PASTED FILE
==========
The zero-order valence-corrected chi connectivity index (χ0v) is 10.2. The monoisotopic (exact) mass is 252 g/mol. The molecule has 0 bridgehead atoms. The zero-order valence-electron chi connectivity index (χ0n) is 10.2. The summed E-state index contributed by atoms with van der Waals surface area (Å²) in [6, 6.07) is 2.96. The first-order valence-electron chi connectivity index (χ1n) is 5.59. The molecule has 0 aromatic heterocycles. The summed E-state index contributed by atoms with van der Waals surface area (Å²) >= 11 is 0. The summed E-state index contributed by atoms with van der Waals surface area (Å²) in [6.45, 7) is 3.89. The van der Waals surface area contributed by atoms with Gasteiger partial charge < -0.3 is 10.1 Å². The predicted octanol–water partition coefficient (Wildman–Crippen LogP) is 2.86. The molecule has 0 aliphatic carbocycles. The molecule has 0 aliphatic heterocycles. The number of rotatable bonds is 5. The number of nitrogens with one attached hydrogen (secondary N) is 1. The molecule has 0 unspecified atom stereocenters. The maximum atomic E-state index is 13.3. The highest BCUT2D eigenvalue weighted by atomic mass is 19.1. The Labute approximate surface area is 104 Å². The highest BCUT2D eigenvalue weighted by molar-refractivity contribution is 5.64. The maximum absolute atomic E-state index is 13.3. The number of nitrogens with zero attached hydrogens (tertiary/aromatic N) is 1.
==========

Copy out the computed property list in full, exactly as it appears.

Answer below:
The zero-order valence-corrected chi connectivity index (χ0v) is 10.2. The monoisotopic (exact) mass is 252 g/mol. The molecule has 0 bridgehead atoms. The zero-order valence-electron chi connectivity index (χ0n) is 10.2. The summed E-state index contributed by atoms with van der Waals surface area (Å²) in [6, 6.07) is 2.96. The first-order valence-electron chi connectivity index (χ1n) is 5.59. The molecule has 0 aromatic heterocycles. The summed E-state index contributed by atoms with van der Waals surface area (Å²) >= 11 is 0. The summed E-state index contributed by atoms with van der Waals surface area (Å²) in [6.45, 7) is 3.89. The van der Waals surface area contributed by atoms with Gasteiger partial charge < -0.3 is 10.1 Å². The predicted octanol–water partition coefficient (Wildman–Crippen LogP) is 2.86. The molecule has 0 aliphatic carbocycles. The molecule has 0 aliphatic heterocycles. The number of rotatable bonds is 5. The number of nitrogens with one attached hydrogen (secondary N) is 1. The molecule has 0 unspecified atom stereocenters. The maximum atomic E-state index is 13.3. The highest BCUT2D eigenvalue weighted by atomic mass is 19.1. The Labute approximate surface area is 104 Å². The highest BCUT2D eigenvalue weighted by molar-refractivity contribution is 5.64. The maximum absolute atomic E-state index is 13.3. The number of nitrogens with zero attached hydrogens (tertiary/aromatic N) is 1.